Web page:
Innovation & Design

Resident Evil 4


After suffering through numerous $49.99 mini game compilations, Capcom gives Wii owners something to gnaw on with Resident Evil 4: Wii Edition. This terrifying excursion through Europe's nether regions immediately grabs hold of the player and shakes him or her like a blubbering child, plunging them into a macabre adventure filled with intense, bone-chilling moments. It also includes all of the content from the GameCube and PlayStation 2 versions, making it the ultimate, or as Capcom calls it, Wii Edition. Even better, it costs $29.99.

Leon S. Kennedy, far removed from Raccoon City's disaster in Resident Evil 2, travels to Europe to save the president's daughter from a mysterious "interest group". These fellows, a collection of twitchy villagers, mutant dogs and other beasties, seek to make his life less than pleasant, throwing scythes at his head and chasing him with a sputtering chainsaw. The best part is, Capcom never misses a beat. Expertly crafted, the game always throws something new and exciting at the player. It could be a flash of lightning, a run in with a bizarre creature or a simple chord of music. Gamers will always feel like something bad, or cool, will happen, thus keeping them on edge. At the same time, it blends traditional adventuring (finding items, solving puzzles) with addictive, arcade quality gunplay. Firing a weapon feels so immensely satisfying, gamers stop running from an enemy to kick its ass, something that doesn't happen much in the previous Resident Evil games.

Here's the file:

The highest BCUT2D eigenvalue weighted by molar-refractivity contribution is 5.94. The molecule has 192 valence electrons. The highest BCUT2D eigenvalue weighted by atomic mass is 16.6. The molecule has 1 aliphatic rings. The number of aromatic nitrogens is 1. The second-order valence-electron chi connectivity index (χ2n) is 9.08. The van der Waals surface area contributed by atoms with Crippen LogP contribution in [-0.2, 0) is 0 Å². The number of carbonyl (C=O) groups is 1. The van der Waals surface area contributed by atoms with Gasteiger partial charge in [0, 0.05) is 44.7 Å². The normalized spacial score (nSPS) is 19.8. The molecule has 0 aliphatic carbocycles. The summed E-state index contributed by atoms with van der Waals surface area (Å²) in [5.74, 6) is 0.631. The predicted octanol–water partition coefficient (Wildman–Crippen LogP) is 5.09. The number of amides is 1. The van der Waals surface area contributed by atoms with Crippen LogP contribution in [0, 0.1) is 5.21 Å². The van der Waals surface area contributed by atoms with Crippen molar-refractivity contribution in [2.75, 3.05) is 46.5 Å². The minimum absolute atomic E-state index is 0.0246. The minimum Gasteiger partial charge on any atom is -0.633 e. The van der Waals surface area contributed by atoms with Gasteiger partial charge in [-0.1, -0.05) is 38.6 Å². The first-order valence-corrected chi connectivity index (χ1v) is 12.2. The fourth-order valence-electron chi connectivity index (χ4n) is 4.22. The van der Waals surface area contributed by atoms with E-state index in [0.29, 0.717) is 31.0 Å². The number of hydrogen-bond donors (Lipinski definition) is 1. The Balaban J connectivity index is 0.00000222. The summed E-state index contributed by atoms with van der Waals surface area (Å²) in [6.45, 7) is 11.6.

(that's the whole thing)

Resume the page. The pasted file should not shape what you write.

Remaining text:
With the Wii Edition, Capcom took the original GameCube adventure and combined it with the PlayStation 2's exclusive content, allowing gamers to enjoy the new costumes, weapons, 16:9 widescreen, Dolby Pro Logic II support and Ada Wong's five chapter adventure, "Separate Ways". As expected, the company didn't give Resident Evil 4 a visual boost, which is a shame considering the once jaw dropping visuals look noticeably outdated just two years later. The game's far from ugly, however. Characters animate well, weather and explosive effects look realistic and all of the gore; from brain splattering headshots to bubbling piles of slime look outstanding. Combine that with an eerie graveyard, superb lighting effects and creepy audio, and Resident Evil 4 has more than enough weapons to torture and delight people with.

To breathe life into the game, the developers adapted it to use the Wii's motion sensitive remote and nunchuk, and this makes it so much more enjoyable. Instead of using an analog stick to aim, players point the remote at the TV screen and press A to fire (an odd decision, considering the remote's B button feels more like a trigger). This adds a tremendous amount of fun to the experience, making headshots significantly more satisfying. In addition, gamers can slash enemies with a knife by shaking the remote, or break boxes using the same action. As s a nice touch, Capcom made the device vibrate whenever a reticule lands on an enemy, and its speaker emits a sweet reloading sound whenever someone performs the action. Later in the adventure, players shake the controller to dodge boulders and escape enemy's clutches, and it is just outstanding. Everything works amazingly well.

Resident Evil 4: Wii Edition's timeless adventure, coupled with the unique controls make it a must buy regardless of whether someone's played it or not. Like a favorite movie, it belongs on a shelf, prominently displayed and immediately accessible. Gamers don't buy this game for Wii. They buy a Wii for this game.

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